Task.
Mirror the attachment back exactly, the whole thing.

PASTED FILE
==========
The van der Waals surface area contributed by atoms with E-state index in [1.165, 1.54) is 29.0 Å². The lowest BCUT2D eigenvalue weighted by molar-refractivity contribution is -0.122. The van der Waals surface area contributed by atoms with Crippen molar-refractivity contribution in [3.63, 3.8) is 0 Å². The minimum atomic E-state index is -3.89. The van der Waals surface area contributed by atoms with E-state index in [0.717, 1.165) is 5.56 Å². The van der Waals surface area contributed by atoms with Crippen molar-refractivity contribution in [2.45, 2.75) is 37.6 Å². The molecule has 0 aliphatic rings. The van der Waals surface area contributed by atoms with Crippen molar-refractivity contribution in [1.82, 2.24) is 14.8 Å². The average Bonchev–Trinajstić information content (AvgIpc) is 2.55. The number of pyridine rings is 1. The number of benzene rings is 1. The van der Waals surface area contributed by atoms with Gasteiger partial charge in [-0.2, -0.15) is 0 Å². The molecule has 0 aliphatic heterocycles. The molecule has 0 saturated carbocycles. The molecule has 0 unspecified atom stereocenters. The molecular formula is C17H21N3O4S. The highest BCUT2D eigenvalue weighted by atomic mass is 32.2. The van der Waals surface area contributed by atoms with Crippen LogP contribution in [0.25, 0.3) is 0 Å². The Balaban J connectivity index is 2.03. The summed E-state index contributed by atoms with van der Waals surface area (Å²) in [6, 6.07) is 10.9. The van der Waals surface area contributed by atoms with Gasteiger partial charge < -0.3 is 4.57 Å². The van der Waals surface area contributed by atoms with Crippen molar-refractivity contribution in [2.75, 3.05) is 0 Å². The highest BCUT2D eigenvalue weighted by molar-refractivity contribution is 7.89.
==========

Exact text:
The van der Waals surface area contributed by atoms with E-state index in [1.165, 1.54) is 29.0 Å². The lowest BCUT2D eigenvalue weighted by molar-refractivity contribution is -0.122. The van der Waals surface area contributed by atoms with Crippen molar-refractivity contribution in [3.63, 3.8) is 0 Å². The minimum atomic E-state index is -3.89. The van der Waals surface area contributed by atoms with E-state index in [0.717, 1.165) is 5.56 Å². The van der Waals surface area contributed by atoms with Crippen molar-refractivity contribution in [2.45, 2.75) is 37.6 Å². The molecule has 0 aliphatic rings. The van der Waals surface area contributed by atoms with Crippen molar-refractivity contribution in [1.82, 2.24) is 14.8 Å². The average Bonchev–Trinajstić information content (AvgIpc) is 2.55. The number of pyridine rings is 1. The number of benzene rings is 1. The van der Waals surface area contributed by atoms with Gasteiger partial charge in [-0.2, -0.15) is 0 Å². The molecule has 0 aliphatic heterocycles. The molecule has 0 saturated carbocycles. The molecule has 0 unspecified atom stereocenters. The molecular formula is C17H21N3O4S. The highest BCUT2D eigenvalue weighted by atomic mass is 32.2. The van der Waals surface area contributed by atoms with Crippen LogP contribution in [0.25, 0.3) is 0 Å². The Balaban J connectivity index is 2.03. The summed E-state index contributed by atoms with van der Waals surface area (Å²) in [6, 6.07) is 10.9. The van der Waals surface area contributed by atoms with Gasteiger partial charge < -0.3 is 4.57 Å². The van der Waals surface area contributed by atoms with Crippen molar-refractivity contribution in [2.75, 3.05) is 0 Å². The highest BCUT2D eigenvalue weighted by molar-refractivity contribution is 7.89.